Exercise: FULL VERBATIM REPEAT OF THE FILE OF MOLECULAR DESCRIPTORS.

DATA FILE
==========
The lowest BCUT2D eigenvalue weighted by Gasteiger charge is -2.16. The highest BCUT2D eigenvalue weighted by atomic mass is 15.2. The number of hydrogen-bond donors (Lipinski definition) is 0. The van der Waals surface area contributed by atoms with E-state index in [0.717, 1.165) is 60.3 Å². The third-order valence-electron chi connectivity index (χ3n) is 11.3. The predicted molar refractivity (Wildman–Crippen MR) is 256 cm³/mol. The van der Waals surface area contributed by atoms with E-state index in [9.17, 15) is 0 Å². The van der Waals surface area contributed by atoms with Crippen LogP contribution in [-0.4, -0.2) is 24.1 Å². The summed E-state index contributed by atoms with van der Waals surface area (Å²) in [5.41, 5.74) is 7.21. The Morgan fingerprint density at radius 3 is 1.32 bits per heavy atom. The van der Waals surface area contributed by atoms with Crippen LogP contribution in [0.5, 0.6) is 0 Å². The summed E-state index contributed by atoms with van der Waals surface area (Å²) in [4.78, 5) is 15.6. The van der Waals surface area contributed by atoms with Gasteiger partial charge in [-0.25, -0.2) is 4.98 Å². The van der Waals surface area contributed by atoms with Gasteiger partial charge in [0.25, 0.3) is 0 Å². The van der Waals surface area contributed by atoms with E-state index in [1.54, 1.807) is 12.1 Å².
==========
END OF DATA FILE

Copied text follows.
The lowest BCUT2D eigenvalue weighted by Gasteiger charge is -2.16. The highest BCUT2D eigenvalue weighted by atomic mass is 15.2. The number of hydrogen-bond donors (Lipinski definition) is 0. The van der Waals surface area contributed by atoms with E-state index in [0.717, 1.165) is 60.3 Å². The third-order valence-electron chi connectivity index (χ3n) is 11.3. The predicted molar refractivity (Wildman–Crippen MR) is 256 cm³/mol. The van der Waals surface area contributed by atoms with E-state index in [9.17, 15) is 0 Å². The van der Waals surface area contributed by atoms with Crippen LogP contribution in [-0.4, -0.2) is 24.1 Å². The summed E-state index contributed by atoms with van der Waals surface area (Å²) in [5.41, 5.74) is 7.21. The Morgan fingerprint density at radius 3 is 1.32 bits per heavy atom. The van der Waals surface area contributed by atoms with Crippen LogP contribution in [0.5, 0.6) is 0 Å². The summed E-state index contributed by atoms with van der Waals surface area (Å²) in [4.78, 5) is 15.6. The van der Waals surface area contributed by atoms with Gasteiger partial charge in [-0.25, -0.2) is 4.98 Å². The van der Waals surface area contributed by atoms with Gasteiger partial charge in [0.25, 0.3) is 0 Å². The van der Waals surface area contributed by atoms with E-state index in [1.54, 1.807) is 12.1 Å².